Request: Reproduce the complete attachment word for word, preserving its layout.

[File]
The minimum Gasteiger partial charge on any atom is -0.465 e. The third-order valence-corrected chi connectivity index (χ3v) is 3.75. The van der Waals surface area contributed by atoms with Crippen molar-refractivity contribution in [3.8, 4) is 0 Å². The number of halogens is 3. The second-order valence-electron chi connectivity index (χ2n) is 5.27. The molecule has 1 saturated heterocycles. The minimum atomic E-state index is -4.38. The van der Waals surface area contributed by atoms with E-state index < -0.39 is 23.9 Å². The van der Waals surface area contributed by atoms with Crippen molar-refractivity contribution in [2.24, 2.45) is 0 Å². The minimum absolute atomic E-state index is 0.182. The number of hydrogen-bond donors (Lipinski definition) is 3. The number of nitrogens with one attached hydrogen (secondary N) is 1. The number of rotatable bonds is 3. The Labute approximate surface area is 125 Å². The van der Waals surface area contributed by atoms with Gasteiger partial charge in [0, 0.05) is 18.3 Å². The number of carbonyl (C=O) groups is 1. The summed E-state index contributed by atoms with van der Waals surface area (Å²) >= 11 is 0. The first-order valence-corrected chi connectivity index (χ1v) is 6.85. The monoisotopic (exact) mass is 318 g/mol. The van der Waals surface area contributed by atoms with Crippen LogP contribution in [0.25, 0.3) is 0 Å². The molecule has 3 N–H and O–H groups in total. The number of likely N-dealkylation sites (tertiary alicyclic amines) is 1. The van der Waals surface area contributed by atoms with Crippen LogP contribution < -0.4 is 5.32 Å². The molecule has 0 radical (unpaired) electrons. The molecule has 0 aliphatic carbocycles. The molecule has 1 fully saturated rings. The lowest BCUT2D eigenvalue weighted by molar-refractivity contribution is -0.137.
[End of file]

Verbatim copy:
The minimum Gasteiger partial charge on any atom is -0.465 e. The third-order valence-corrected chi connectivity index (χ3v) is 3.75. The van der Waals surface area contributed by atoms with Crippen molar-refractivity contribution in [3.8, 4) is 0 Å². The number of halogens is 3. The second-order valence-electron chi connectivity index (χ2n) is 5.27. The molecule has 1 saturated heterocycles. The minimum atomic E-state index is -4.38. The van der Waals surface area contributed by atoms with E-state index < -0.39 is 23.9 Å². The van der Waals surface area contributed by atoms with Crippen molar-refractivity contribution in [2.24, 2.45) is 0 Å². The minimum absolute atomic E-state index is 0.182. The number of hydrogen-bond donors (Lipinski definition) is 3. The number of nitrogens with one attached hydrogen (secondary N) is 1. The number of rotatable bonds is 3. The Labute approximate surface area is 125 Å². The van der Waals surface area contributed by atoms with Gasteiger partial charge in [0, 0.05) is 18.3 Å². The number of carbonyl (C=O) groups is 1. The summed E-state index contributed by atoms with van der Waals surface area (Å²) >= 11 is 0. The first-order valence-corrected chi connectivity index (χ1v) is 6.85. The monoisotopic (exact) mass is 318 g/mol. The van der Waals surface area contributed by atoms with Crippen LogP contribution in [0.25, 0.3) is 0 Å². The molecule has 3 N–H and O–H groups in total. The number of likely N-dealkylation sites (tertiary alicyclic amines) is 1. The van der Waals surface area contributed by atoms with Crippen LogP contribution < -0.4 is 5.32 Å². The molecule has 0 radical (unpaired) electrons. The molecule has 0 aliphatic carbocycles. The molecule has 1 fully saturated rings. The lowest BCUT2D eigenvalue weighted by molar-refractivity contribution is -0.137.